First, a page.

Here are my observations from Day 6 of Detroit Lions training camp.
The following players did not practice on Thursday:
- TE Michael Roberts
- WR Deontez Alexander
- WR Andy Jones (PUP)
- LB Chad Meredith
- LB DE Cam Johnson
- DT Da’Shawn Hand
- DE Cornelius Washington (NFI)
- DE Ezekiel Ansah (PUP)
- DB Stefan McClure
After just one day in a red no-contact jersey, Tavon Wilson had no restrictions on Thursday.
In addition to these guys, Devon Kennard still did not participate in full team drills after coming off the NFI list on Wednesday. Also, T.J. Lang didn’t do much of anything on Thursday. In his place, the Lions mostly used Joe Dahl, but with a little Kenny Wiggins mixed in with the first-team offense.
REFS AND KICKOFFS!
We saw two new things at practice on Thursday: officials and kickoff drills. Perhaps it’s no coincidence that the Lions introduced both on the same day, considering the NFL has now completely revamped kickoff rules this year.
There wasn’t anything notable about the Lions’ strategy during these drills, but the following players were seen back and ready to field kicks: Ameer Abdullah, Jamal Agnew, TJ Jones, Brandon Powell, Teo Redding and... Kerryon Johnson.
Kerryon Johnson’s breakout day
Aside from the two touchdowns that ended Sunday’s practice, Johnson has had a pretty subdued training camp. That changed on Thursday. Johnson got a lot of playing time on today, and every time he touched the ball, he was electric. There was one play where his patience and acceleration allowed him to cut up the field at the perfect time and get to the second level in an instant.
But Johnson’s big moment came when he was actually lined up out wide. He pulled a double move on the defender, and while he didn’t get a lot of separation, he made an unbelievable diving catch up-field for a huge 30-yard gain.
Johnson wasn’t exactly known for his catching ability at Auburn—he only had 55 catches in three years—but it’s clear that receiving is still in his skill-set.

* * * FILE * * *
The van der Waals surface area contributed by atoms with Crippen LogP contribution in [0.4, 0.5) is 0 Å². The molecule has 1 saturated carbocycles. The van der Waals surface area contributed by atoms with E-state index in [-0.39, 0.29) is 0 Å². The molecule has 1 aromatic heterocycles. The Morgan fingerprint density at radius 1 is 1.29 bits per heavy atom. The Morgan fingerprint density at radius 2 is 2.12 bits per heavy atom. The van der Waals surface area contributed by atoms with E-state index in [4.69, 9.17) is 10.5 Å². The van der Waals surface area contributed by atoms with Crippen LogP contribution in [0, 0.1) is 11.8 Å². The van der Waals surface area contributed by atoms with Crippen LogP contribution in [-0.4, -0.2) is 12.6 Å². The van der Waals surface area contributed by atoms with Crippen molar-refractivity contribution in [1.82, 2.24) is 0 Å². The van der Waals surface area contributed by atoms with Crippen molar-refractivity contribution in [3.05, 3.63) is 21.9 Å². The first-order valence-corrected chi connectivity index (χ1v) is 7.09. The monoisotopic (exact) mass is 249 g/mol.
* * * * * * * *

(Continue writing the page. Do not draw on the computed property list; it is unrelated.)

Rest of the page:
Unfortunately, it wasn’t all perfect for Johnson. In the one rep he got in the aforementioned kickoff drills, he bobbled the kick and put it on the ground. Don’t expect him to win that job this year.
Late in team drills, the Lions offense couldn’t seem to generate any sort of movement on the defense. Receivers were getting no separation from the defensive backs, and running plays were getting blown up in the backfield. It got so bad that Matt Patricia had the entire offense (first, second and third team) run the length of the field as punishment.
Jalen Reeves-Maybin - The second-year linebacker has come into camp bigger than last year, but it hasn’t slowed his instincts or speed. Twice, I saw him knife into the backfield thanks to his athleticism and football smarts. He’s still exclusively playing with the second-team defense, but expect him to have a role this year.
Nevin Lawson - For the first time all training camp, it was Lawson in as the No. 2 cornerback instead of DeShawn Shead, and Lawson took full advantage of the opportunity. I counted three pass breakups for Lawson on the day, including one against Marvin Jones Jr., who has dominated just about every cornerback not named Darius Slay this camp.
Matt Cassel - During early drills alongside Matthew Stafford, Cassel was going toe-to-toe with the Lions franchise quarterback. His accuracy has been on point all training camp, and he connected on a couple of deep balls during one-on-one drills. He still looks a bit indecisive during team drills, but he’s further separating himself from Jake Rudock at this point.
Jarrad Davis - Davis had the hit of the day when he met Zach Zenner in the gap during a full team drill. The pop of the pads could be heard from anywhere on the field and drew a set of “OHs” from the press bleachers. Davis would later blow up a screen play.
But perhaps the most impressive thing about Davis’ day was his overall commitment. He was out on the field well after every other player had walked to the locker room. Initially after practice, he talked a long time with Ricky Jean Francois and worked on his technique, but then he was literally by himself, working on his form against a tackling dummy: